Extension Permissions are used to determine which capabilities are exposed to a given extension. They are specified in the extension’s manifest.json file.
This document describes the internal implementation of extension permissions. For more general extension permission information, see the public documentation on declaring permissions and permission warnings.
There are three basic classes of permissions.
API permissions are typically used to grant an extension access to a specific API. These are usually specified by a reserved string (like the API name). Examples include
storage, and others.
Match patterns provide access to a set of urls. Match patterns can encompass multiple hosts, so a single pattern may provide access to many different domains (or even, every domain). For more information, see the public match pattern documentation. In the codebase, match patterns are implemented as URLPattern.
Explicit host permissions are match patterns specified in the
permissions key of the extension’s manifest. These patterns control access to APIs that read or modify host data, such as
Note: Any path component is currently ignored for explicit hosts in permissions parsing.
Scriptable hosts are match patterns used in the content_scripts entry of the extension’s manifest. These only control which sites an extension can use content scripts on, and do not affect any other API.
From a messaging standpoint, we treat both explicit hosts and scriptable hosts the same (with each allowing the extension to read and modify data on one or more domains). The distinction is only to provide granular permissions in order to restrict what we provide the extension.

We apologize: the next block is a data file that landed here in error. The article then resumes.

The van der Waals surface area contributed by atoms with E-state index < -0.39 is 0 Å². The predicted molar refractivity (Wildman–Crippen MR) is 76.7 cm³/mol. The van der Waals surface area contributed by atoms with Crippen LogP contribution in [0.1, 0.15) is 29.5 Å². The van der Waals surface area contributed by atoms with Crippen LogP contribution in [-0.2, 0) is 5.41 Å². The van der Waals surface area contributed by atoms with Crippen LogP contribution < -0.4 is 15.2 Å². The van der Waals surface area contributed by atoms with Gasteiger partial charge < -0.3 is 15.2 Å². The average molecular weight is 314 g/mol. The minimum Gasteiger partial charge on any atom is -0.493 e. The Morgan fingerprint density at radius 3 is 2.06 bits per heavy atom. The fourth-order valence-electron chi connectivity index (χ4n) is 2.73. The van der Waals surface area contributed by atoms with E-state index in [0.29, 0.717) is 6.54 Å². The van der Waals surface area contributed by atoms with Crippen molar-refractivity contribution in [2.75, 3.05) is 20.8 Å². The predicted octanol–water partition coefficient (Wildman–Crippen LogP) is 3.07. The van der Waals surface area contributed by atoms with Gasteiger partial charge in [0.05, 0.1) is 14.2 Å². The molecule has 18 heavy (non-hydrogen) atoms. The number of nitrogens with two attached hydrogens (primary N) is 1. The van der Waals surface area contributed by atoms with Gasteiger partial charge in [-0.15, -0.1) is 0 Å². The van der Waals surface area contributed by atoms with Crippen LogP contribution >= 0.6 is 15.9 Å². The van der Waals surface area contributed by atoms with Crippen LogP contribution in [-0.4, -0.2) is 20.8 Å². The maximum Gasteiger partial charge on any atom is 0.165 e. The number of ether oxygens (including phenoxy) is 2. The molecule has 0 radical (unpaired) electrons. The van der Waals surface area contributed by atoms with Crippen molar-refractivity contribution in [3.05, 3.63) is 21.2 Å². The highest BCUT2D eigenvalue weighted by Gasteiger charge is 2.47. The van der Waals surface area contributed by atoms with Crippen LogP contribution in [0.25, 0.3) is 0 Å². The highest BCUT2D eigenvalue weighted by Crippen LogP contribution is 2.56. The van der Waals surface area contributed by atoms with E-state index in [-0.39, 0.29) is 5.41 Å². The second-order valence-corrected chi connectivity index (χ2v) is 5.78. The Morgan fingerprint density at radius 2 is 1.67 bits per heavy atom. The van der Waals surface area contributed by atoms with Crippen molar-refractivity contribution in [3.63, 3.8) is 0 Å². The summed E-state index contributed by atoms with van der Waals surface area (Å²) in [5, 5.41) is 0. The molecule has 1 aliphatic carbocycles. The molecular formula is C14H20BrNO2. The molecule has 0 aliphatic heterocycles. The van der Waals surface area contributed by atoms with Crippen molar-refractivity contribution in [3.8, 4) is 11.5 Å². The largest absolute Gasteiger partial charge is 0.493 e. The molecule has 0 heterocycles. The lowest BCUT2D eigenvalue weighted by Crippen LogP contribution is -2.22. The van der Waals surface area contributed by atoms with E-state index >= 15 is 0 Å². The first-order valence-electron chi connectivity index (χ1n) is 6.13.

A manifest permission is a specified manifest entry that provides an extension with some permission. Examples of this include page overrides (to allow extensions to override a page, like the New Tab Page), externally_connectable (allowing extensions to communicate with websites or extensions), and bluetooth (allowing the extension to communicate with specific bluetooth devices). Manifest permissions are effectively similar to API permissions in that they provide access to a certain capability. From an implementation standpoint, permissions can often be implemented as either an API Permission or a Manifest Permission. For the rest of this document, we group both API and manifest permissions into “API permissions”.
Permissions are stored in the Preferences file, under the extension’s entry. We store two different sets of permissions: granted permissions and active permissions. Note that neither of these include any non-persistent permissions.
Granted permissions are the permissions that the extension has ever been granted by the user (and have not been revoked by the user). When the user installs an extension, we grant the accepted permissions. If the extension is granted more permissions at any point, we update the set of granted permissions to include those. Extensions can be granted additional permissions through either an extension update that requires new permissions (assuming the user agrees) or through the permissions API (which is used for optional permissions). Granted permissions can be thought of as the maximum level of permissions an extension may have.
Active permissions are the permissions that an extension currently has. This set is used to initialize extension permission state when the extension is loaded, and determines the APIs and domains an extension can access.
The sets of active permissions and granted permissions can differ in a few scenarios.
chrome.permissions.request()), the user is prompted to accept or refuse it. If the user accepts, the permission is added to both the active and granted permissions. The extension can then remove this permission using
chrome.permissions.remove(). Removing the permission removes it from the active permissions (reducing the extension’s immediate capabilities), but does not remove it from the granted permissions. If the extension uses